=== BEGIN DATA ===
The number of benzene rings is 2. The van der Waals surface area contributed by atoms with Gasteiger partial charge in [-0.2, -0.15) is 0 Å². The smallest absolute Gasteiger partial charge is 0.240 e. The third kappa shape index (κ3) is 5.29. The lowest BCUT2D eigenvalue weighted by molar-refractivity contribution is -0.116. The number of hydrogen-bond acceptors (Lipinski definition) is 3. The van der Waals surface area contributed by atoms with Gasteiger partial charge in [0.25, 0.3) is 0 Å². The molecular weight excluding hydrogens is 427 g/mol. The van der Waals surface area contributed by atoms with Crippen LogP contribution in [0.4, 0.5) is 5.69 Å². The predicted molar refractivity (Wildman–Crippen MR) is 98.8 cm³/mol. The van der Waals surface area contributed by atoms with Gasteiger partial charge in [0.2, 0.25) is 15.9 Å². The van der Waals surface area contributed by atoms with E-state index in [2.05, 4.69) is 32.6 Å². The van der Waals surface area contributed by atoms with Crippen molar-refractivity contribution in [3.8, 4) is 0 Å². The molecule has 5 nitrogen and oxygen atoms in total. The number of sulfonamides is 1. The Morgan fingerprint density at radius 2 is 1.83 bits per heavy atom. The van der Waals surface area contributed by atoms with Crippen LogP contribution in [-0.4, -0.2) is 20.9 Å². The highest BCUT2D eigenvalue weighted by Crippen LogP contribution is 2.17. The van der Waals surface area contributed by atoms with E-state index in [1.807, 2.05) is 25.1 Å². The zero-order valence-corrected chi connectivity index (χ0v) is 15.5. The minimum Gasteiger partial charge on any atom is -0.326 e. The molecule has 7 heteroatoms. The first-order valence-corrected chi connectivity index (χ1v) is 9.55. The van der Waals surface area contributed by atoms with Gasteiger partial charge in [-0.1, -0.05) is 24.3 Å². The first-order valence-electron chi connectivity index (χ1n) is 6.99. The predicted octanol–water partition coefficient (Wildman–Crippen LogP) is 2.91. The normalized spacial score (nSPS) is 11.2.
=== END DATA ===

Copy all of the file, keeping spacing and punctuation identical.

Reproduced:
The number of benzene rings is 2. The van der Waals surface area contributed by atoms with Gasteiger partial charge in [-0.2, -0.15) is 0 Å². The smallest absolute Gasteiger partial charge is 0.240 e. The third kappa shape index (κ3) is 5.29. The lowest BCUT2D eigenvalue weighted by molar-refractivity contribution is -0.116. The number of hydrogen-bond acceptors (Lipinski definition) is 3. The van der Waals surface area contributed by atoms with Gasteiger partial charge in [0.25, 0.3) is 0 Å². The molecular weight excluding hydrogens is 427 g/mol. The van der Waals surface area contributed by atoms with Crippen LogP contribution in [0.4, 0.5) is 5.69 Å². The predicted molar refractivity (Wildman–Crippen MR) is 98.8 cm³/mol. The van der Waals surface area contributed by atoms with Gasteiger partial charge in [0.2, 0.25) is 15.9 Å². The van der Waals surface area contributed by atoms with E-state index in [2.05, 4.69) is 32.6 Å². The van der Waals surface area contributed by atoms with Crippen molar-refractivity contribution in [3.8, 4) is 0 Å². The molecule has 5 nitrogen and oxygen atoms in total. The number of sulfonamides is 1. The Morgan fingerprint density at radius 2 is 1.83 bits per heavy atom. The van der Waals surface area contributed by atoms with Crippen LogP contribution in [-0.4, -0.2) is 20.9 Å². The highest BCUT2D eigenvalue weighted by Crippen LogP contribution is 2.17. The van der Waals surface area contributed by atoms with E-state index in [1.807, 2.05) is 25.1 Å². The zero-order valence-corrected chi connectivity index (χ0v) is 15.5. The minimum Gasteiger partial charge on any atom is -0.326 e. The molecule has 7 heteroatoms. The first-order valence-corrected chi connectivity index (χ1v) is 9.55. The van der Waals surface area contributed by atoms with Gasteiger partial charge in [-0.1, -0.05) is 24.3 Å². The first-order valence-electron chi connectivity index (χ1n) is 6.99. The predicted octanol–water partition coefficient (Wildman–Crippen LogP) is 2.91. The normalized spacial score (nSPS) is 11.2.